Adaptive attentional attunement: Perceptions of danger and attention to outgroup men

Jon K. Maner*, Saul L. Miller

*Corresponding author for this work

Research output: Contribution to journalArticlepeer-review

11 Scopus citations

Abstract

The way people perceive others is fundamentally shaped by motives designed to help people navigate the challenges of everyday social life. Those motives can lead goal-relevant social stimuli to capture attention at early stages of information processing. The authors present data suggesting a link between perceptions of danger and selective attention to outgroup males. Participants underwent a minimal group manipulation and then performed a dot probe task assessing attentional biases. People who perceived the outgroup as dangerous had their attention captured selectively by images of outgroup males. Danger perceptions were unassociated with attention to outgroup females and ingroup targets. These findings fit with recent evolutionary analyses suggesting that self-protective motives promote cognitive vigilance to outgroup men and that human perceptual systems have been shaped by a long ancestral history of intergroup conflict. More broadly, this research extends a growing literature suggesting that attention is guided by top-down psychological factors.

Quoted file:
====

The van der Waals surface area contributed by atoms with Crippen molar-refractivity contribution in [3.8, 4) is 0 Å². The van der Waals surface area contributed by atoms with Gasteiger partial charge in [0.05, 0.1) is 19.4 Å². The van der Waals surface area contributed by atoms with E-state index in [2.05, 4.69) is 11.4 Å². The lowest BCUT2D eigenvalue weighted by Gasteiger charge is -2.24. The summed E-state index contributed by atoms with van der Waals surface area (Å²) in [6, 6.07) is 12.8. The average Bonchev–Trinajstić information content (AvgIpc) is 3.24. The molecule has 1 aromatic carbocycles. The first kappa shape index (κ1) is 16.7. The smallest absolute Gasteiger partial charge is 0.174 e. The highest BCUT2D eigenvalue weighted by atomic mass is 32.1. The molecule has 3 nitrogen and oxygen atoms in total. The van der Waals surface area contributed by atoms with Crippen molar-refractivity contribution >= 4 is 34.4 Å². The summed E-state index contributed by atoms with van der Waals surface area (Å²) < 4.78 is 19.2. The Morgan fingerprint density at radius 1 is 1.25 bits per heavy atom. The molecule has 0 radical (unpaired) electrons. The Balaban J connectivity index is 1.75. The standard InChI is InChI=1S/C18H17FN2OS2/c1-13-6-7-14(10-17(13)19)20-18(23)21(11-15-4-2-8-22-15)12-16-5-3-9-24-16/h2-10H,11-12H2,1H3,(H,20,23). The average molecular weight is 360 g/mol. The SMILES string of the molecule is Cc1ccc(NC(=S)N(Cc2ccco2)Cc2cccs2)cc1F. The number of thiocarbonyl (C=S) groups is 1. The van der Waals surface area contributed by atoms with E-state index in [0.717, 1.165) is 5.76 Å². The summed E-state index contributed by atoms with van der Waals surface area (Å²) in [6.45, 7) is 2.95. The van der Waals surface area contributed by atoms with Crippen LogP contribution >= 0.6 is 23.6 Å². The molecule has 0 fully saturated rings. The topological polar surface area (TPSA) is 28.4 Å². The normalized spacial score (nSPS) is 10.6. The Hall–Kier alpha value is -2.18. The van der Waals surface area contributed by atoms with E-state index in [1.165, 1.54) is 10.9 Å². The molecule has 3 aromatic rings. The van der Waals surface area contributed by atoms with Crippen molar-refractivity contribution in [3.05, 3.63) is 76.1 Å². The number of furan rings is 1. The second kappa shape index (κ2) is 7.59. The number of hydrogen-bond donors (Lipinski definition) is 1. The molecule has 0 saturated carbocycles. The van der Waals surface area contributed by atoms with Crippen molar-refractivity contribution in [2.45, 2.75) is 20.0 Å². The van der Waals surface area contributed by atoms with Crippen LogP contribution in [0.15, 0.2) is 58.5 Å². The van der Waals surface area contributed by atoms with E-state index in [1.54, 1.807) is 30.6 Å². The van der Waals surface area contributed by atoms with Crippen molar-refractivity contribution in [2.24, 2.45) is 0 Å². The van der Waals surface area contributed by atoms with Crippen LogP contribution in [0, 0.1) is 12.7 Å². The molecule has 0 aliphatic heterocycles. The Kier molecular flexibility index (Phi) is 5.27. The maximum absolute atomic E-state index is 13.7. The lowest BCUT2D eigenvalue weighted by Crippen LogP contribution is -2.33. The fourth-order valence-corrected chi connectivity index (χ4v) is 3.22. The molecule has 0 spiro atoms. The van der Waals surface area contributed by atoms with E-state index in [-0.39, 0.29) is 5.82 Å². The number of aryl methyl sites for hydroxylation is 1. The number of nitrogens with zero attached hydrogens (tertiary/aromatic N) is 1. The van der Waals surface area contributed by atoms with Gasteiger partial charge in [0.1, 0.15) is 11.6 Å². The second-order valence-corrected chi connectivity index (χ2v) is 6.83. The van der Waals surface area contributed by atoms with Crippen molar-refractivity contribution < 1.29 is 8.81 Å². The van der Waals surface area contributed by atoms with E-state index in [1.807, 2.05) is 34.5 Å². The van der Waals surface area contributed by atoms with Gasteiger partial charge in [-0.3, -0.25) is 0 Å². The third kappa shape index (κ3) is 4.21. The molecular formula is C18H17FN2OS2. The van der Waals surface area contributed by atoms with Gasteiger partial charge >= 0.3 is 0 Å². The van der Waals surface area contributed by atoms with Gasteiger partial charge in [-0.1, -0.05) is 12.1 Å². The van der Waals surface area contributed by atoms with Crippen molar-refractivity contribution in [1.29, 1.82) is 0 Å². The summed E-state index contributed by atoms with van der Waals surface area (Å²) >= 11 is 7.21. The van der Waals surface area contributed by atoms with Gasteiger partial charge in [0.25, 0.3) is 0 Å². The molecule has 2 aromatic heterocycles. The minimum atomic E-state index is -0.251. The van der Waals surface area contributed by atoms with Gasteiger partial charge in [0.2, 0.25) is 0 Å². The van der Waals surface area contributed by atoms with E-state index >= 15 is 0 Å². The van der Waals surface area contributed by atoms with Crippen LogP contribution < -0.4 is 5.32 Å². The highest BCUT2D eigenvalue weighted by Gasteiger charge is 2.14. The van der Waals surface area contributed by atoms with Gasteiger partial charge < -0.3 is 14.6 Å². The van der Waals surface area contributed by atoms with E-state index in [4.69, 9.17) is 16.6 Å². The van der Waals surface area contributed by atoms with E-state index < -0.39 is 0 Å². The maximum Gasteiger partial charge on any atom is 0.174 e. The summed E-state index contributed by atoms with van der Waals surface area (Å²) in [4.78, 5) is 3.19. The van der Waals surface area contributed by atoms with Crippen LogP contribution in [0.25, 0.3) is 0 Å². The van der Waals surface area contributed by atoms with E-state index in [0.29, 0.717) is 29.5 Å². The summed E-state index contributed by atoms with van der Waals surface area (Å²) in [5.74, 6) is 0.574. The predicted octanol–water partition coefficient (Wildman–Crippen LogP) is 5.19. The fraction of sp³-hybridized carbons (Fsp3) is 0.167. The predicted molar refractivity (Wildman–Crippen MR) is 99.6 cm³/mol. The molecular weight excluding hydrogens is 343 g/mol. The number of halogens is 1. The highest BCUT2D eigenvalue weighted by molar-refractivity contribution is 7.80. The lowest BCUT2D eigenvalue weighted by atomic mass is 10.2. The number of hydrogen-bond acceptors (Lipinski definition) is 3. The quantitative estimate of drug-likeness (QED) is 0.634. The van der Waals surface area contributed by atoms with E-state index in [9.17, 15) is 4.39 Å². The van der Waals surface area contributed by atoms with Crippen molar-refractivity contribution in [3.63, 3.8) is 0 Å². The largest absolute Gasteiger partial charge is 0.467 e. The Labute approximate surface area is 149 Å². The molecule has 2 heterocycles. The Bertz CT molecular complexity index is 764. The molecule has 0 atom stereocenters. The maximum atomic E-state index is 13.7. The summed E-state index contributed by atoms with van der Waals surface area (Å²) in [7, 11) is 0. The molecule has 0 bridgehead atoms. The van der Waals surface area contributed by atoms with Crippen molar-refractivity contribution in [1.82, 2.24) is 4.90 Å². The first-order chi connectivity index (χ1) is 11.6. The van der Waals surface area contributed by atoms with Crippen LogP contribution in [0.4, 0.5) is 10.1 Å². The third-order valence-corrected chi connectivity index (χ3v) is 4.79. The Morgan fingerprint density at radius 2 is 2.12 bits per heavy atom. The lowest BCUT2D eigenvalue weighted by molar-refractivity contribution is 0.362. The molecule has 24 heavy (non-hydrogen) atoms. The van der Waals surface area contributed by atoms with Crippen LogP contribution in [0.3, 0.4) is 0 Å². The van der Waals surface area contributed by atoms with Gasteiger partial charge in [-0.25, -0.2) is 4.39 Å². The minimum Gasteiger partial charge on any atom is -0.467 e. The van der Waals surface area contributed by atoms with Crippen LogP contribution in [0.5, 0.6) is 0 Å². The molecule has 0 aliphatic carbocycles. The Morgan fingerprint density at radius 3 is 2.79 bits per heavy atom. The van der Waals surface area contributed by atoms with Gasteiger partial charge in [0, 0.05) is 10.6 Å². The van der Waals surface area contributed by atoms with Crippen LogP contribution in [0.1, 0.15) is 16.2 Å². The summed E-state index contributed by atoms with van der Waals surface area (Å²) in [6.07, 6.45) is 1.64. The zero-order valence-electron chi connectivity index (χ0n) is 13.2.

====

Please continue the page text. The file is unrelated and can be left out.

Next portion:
Original languageEnglish (US)
Pages (from-to)733-744
Number of pages12
JournalSocial Cognition
Volume31
Issue number6
DOIs
StatePublished - Jan 1 2013

ASJC Scopus subject areas

  • Social Psychology
  • Developmental and Educational Psychology

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